Bordeaux vineyards are usually densely planted with vines trained low to the ground to benefit from reflected heat off the gravel soil below. The elite Chateaux keep their vines at a high age by carefully planning their planting cycles. Machine harvesting is widely used now in Bordeaux. The exception to this is the botrytized sweet wines, which must be hand-harvested to select the grapes most effected by the noble rot.
Noble Rot is a form of the botrytis cinerea fungus that can form some of the greatest sweet dessert wines in the world. For this to happen, the exact right conditions must develop, and there are only a few places in the world where this happens, most notably in Bourdeaux (Sauternes) and Germany. It requires damp mornings and dry afternoons. When this happens, the rot attacks the ripe grapes, and eats the water inside the grapes without breaking the skin. By sucking out the water, the sugar in the grape becomes concentrated, allowing a wine to be produced that is both high in alcohol and sugar. In addition, the fungus flavors the wine in it's own special way, adding notes of honey and marmalade. This process is tricky, and requires a great deal of hand-picking. Pickers must go through the vineyard several times, each time picking only those grapes that are affected by the rot in just the right way. Some years the fungus just isn't created, and entire crops are lost. Because of the unpredictability, and extreme level of care required to produce these wines, they are always very expensive. And they are amazing!
Most diseases these days can be combated by spraying the vines protectively throughout the growing season. This is usually done by tractor, although in extreme cases helicopters or planes can be used. Diseases take the form of mildew, rot, or other long term diseases.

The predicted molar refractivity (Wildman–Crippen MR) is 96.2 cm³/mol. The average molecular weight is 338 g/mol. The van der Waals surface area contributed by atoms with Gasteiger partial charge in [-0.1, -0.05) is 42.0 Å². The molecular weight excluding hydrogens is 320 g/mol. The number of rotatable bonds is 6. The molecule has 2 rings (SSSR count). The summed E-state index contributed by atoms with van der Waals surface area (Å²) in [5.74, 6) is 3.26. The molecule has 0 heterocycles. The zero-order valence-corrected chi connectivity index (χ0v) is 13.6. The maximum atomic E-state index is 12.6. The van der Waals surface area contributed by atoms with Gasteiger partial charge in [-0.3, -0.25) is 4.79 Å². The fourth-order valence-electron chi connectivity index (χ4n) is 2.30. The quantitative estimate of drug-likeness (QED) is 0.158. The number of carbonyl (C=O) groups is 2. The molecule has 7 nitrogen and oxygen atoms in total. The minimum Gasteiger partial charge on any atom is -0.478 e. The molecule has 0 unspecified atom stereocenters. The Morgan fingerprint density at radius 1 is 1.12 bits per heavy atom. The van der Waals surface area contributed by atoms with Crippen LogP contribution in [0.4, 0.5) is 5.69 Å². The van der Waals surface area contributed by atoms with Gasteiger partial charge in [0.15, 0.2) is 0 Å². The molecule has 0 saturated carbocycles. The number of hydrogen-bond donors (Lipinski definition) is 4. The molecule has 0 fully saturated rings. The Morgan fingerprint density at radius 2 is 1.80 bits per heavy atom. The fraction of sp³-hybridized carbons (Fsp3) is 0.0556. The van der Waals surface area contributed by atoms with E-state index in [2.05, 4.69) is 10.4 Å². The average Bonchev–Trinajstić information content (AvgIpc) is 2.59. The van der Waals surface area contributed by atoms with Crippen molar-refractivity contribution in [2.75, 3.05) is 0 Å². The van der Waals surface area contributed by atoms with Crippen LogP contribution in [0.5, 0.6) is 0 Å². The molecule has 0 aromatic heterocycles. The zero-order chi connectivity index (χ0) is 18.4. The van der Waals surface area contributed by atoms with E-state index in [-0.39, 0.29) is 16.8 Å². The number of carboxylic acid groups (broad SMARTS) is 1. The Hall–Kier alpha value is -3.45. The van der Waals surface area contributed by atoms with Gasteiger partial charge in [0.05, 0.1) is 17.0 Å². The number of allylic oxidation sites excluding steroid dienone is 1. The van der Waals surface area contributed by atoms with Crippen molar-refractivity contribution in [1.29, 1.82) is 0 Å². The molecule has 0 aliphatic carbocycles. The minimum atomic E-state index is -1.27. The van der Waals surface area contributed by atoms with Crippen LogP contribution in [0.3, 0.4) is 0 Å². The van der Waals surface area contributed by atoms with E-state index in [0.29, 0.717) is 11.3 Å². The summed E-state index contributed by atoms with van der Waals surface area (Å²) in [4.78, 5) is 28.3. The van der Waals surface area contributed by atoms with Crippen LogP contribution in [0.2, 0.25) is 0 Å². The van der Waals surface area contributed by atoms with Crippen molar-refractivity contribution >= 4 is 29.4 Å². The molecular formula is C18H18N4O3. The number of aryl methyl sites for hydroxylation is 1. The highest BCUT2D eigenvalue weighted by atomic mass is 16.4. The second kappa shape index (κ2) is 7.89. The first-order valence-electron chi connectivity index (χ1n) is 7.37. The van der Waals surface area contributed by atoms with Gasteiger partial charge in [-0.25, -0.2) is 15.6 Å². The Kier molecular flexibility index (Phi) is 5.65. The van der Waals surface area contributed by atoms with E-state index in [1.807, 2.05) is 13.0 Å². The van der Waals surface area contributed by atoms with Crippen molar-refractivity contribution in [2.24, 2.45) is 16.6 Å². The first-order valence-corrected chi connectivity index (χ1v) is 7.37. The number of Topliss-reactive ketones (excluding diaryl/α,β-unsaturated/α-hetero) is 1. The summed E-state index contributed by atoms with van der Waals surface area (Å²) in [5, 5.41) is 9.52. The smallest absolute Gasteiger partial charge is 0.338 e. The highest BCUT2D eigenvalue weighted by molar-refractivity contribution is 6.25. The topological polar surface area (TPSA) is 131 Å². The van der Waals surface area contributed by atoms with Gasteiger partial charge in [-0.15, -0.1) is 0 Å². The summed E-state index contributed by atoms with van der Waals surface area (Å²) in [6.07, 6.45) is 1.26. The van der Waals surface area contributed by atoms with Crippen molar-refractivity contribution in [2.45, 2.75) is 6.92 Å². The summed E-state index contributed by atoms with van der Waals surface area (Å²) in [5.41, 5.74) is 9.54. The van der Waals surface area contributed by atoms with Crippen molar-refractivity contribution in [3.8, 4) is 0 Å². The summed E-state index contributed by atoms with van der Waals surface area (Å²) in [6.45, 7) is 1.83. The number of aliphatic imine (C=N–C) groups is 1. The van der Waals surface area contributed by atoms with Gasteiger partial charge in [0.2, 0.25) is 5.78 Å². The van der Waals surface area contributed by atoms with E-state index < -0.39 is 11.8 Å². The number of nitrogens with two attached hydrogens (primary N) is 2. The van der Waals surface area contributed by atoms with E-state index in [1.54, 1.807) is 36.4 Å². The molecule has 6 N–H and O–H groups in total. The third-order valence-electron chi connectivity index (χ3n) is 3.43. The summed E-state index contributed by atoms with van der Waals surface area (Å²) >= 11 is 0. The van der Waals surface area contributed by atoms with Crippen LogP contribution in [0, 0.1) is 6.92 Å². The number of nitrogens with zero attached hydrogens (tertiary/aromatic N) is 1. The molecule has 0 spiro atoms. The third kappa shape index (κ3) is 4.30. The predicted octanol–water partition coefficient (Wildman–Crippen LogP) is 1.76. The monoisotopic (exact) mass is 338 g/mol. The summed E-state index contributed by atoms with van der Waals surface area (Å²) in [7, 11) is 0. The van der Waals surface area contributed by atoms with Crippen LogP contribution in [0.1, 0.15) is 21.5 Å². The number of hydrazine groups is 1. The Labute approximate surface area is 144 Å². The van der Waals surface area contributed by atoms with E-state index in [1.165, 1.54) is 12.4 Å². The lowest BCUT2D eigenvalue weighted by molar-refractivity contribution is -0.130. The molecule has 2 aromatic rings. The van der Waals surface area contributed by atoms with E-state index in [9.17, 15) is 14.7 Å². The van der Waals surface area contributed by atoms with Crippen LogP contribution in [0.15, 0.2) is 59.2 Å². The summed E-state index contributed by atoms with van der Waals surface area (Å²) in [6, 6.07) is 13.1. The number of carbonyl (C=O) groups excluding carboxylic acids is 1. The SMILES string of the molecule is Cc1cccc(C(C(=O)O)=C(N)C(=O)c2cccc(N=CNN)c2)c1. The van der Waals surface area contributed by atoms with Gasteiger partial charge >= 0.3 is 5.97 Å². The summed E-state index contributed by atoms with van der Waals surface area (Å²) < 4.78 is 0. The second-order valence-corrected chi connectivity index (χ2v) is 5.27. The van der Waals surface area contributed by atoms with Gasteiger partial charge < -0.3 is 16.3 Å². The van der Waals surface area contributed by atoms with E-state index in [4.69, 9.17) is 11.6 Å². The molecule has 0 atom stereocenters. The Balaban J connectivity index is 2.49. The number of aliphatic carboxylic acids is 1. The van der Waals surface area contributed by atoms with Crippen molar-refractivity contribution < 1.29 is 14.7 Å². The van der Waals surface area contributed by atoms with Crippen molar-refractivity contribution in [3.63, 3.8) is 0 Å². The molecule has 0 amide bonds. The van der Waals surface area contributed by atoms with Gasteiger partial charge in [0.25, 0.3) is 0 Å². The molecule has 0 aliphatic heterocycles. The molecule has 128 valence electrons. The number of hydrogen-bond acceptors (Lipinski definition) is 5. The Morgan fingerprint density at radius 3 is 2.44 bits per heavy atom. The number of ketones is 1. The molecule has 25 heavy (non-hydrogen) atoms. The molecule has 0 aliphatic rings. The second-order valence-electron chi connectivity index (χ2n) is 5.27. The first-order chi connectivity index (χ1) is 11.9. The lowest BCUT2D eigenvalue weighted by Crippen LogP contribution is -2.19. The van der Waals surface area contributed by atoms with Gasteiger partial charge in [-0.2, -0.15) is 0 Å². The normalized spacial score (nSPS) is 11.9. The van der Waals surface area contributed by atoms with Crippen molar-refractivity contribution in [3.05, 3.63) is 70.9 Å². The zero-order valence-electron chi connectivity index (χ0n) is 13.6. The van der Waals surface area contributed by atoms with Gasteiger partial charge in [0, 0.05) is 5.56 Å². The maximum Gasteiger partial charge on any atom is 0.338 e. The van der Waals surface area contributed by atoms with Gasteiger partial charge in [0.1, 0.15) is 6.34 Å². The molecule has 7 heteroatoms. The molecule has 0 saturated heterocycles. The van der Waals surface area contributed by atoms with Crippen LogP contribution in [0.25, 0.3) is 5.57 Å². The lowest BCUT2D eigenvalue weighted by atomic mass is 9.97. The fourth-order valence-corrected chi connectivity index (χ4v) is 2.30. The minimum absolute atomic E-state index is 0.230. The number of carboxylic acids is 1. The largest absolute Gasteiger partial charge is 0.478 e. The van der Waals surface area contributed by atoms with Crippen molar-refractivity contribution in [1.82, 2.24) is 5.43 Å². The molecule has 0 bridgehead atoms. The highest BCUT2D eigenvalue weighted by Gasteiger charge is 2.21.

Mildew comes in two main forms, Powdery, and Downy. Powdery Mildew, also called Oidium, attacks all the green portions of the vines, forming powdery spores. If it reaches the buds or the grapes, the grapes do not ripen properly and eventually split open. Spraying the vines with sulphur solves this problem. Downy Mildew, called Peronspera, is similar to phylloxera, in that it came over from America to infect European vineyards. It also attacks the green portions of the vine. Downy Mildew thrives in damp conditions, and can be stopped by modern fungicide sprays.
Rot can take three forms, grey, noble, and black. All three are the same fungus, botrytis cinerea, and are created in damp, humid conditions. Grey rot affects the young berries, reducing yield quantities a great deal. Spraying can halt the process, but it must be eradicated before the grapes begin to ripen. Noble rot is actually a beneficial form of the fungus, that can create outstanding dessert wines. More on this in a separate post. And black rot is brought about by heavy rains, affecting the leaves and vines. Black rot can be prevented by spraying something called Bordeaux mixture, a solution of lime and sulphate.